a. Starting at 25,000 rpm, decrease the flashing rate of the strob -
oscope until a single image is obtained. Record the RPM dial setting and
call it X.
b: Continue to decrease the RPM dial setting slowly. Watch the
changing images carefully, and stop when the next single image occurs.
Record the RPM dial setting as Y.
c. Calculate the harmonic number, n, by:
and round off the value of n to the nearest whole number.
d. Calculate the fundamental speed, Sf, by:
S f= nX
If X is 22,500 and Y is 16,800 , then:
= 2.95 = 3
and the fundamental speed is:
Sf = 3 x 22,500 = 67,500 rpm
2.8.4 LOW-SPEED OPERATION.
The measurement of speeds (below 600 rpm) on the low range of
the Type 1531 may be difficult because of flicker resulting from lack of
persistence-of -vision. It is recommended that these measurements be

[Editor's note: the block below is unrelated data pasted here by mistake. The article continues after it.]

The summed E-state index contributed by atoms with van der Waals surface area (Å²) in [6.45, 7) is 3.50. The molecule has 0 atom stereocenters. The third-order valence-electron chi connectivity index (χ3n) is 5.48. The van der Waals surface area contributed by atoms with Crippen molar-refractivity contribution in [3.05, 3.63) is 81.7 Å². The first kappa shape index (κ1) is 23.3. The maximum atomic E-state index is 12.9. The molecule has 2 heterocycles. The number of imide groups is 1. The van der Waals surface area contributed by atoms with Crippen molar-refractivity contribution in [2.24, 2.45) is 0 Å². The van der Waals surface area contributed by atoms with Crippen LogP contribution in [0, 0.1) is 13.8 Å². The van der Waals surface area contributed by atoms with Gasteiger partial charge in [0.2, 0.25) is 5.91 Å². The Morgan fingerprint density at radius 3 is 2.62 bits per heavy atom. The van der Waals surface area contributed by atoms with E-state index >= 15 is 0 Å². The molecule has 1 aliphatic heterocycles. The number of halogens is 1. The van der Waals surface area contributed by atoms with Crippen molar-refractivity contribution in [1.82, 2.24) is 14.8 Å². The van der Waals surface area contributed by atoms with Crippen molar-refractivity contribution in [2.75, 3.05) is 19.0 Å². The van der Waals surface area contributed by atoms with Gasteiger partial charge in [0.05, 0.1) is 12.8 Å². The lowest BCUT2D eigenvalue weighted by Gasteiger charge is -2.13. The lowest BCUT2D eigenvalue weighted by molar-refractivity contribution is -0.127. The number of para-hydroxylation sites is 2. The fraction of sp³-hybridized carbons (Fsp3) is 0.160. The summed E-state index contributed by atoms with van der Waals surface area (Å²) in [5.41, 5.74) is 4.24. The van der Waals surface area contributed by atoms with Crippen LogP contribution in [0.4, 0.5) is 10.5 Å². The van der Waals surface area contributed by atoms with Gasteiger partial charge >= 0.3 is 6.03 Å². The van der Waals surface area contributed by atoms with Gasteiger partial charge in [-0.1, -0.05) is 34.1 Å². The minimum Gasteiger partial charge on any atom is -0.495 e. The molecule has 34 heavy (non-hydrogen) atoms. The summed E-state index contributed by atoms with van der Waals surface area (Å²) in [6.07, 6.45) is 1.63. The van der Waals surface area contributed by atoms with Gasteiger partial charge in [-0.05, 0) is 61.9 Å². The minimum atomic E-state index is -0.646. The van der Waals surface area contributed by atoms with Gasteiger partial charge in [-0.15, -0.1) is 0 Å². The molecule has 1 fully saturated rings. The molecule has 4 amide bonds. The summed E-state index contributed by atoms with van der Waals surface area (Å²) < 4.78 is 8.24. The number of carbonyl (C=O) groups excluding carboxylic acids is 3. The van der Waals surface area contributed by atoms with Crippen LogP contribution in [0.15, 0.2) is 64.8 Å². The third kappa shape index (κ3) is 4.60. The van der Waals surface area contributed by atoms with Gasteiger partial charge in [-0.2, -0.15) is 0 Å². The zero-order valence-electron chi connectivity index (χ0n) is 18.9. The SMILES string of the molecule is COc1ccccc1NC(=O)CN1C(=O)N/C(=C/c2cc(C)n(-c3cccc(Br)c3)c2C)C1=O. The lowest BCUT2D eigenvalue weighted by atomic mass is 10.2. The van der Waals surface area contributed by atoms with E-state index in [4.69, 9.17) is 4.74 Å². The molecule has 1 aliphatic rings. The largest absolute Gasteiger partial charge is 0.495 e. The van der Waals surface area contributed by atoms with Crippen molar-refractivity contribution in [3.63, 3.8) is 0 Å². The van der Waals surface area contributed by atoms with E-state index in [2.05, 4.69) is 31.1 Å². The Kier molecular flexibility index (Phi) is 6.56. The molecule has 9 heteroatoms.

made in a darkened environment, or that the operator wear dark glasses,
in order to reduce the confusing effect of high ambient room lighting on
the pattern observed.
Speeds below 110 rpm can be measured by means of multiple images.
For example, if the flashing rate of the stroboscope is twice the funda-
mental speed of the device, two images, 180 degrees apart, will appear.
At three times the fundamental speed, three images, 120 degrees apart
will appear. Refer to paragraph 3.1.2 for illustrations. This multiple-
image technique can also be used for higher speeds, within the range
of the Type 1531, where flicker makes it difficult to tell when the correct
flashing rate is obtained (for example, between 110 and 600 rpm).
2.8.5 SLOW -MOTION STUDIES,
High -speed motion can be reproduced by the stroboscope at an
apparently much lower speed if the rotating or reciprocating motion occurs
at a constant rate.
If the flashing rate of the instrument is set at a speed slightly lower
than the fundamental speed of the observed object, the object will appear
to move slowly in the same direction as the actual motion, at a speed